People who avoid committing to a romantic relationship are often the product of over-intrusive or unresponsive parenting, research finds.
In other words, people who get too much attention from their parents, or too little, find relationship commitment harder.
Almost one-quarter of people in the study were found to have an ‘avoidant’ attachment style.
This means they dislike committing to a relationship and do not not like a partner who is “clingy”.
Being avoidant springs from having caregivers who were over-intrusive, i.e. who are always managing the child’s life and trying to do everything for them.
Avoidance is also the result of unresponsive parenting, which is the opposite of over-intrusive parenting.
Unresponsive parents show little warmth, are emotionally distance, may intentionally avoid their children and have few expectations of their child’s behaviour.
Both types of parenting — too much and too little — are linked to an avoidant attachment style as an adult.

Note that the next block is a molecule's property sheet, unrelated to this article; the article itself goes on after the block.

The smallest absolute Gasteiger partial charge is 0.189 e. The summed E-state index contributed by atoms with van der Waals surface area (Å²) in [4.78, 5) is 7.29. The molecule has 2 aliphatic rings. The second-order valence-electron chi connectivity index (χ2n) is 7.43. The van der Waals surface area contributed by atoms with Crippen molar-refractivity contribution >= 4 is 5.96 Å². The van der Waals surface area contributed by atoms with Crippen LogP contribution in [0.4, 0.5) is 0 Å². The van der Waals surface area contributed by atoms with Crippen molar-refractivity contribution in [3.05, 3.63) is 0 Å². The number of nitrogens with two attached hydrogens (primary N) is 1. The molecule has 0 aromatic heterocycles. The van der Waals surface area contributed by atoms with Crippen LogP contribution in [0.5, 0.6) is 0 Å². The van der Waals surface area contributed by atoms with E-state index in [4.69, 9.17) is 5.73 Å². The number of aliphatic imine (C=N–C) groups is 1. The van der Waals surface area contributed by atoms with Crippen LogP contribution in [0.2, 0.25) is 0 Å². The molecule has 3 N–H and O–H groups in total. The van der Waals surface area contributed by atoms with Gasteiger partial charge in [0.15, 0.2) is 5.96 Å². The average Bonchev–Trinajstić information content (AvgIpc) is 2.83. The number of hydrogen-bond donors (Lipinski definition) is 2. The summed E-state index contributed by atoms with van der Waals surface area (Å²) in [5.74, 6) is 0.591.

Dr Sharon Dekel, the study’s first author, explained:
“Avoidant individuals are looking for somebody to validate them, accept them as they are, can consistently meet their needs and remain calm — including not making a fuss about anything or getting caught up in their own personal issues.”
People who are avoidant tend to adopt an “infant-mother” intimacy model.
In other words, they are not looking for another emotionally mature adult, but rather a ‘mother’ or ‘father’ figure to look after them.
The study’s authors write:
“Avoidant individuals seem to need psychological nourishment from their partners as much as infants do, resembling an early developmental stage of relatedness.
Like the mother, the partner serves to validate the avoidant individual’s self.
However, similar to the avoidant infant, adults with an avoidant attachment style fear rejection and attempt to deactivate the attachment system by limiting closeness.
Avoidant individuals, then, present with an ongoing struggle between deep attachment needs and deep attachment
The study was published in The Journal of Nervous and Mental Disease (Dekel & Farber, 2012).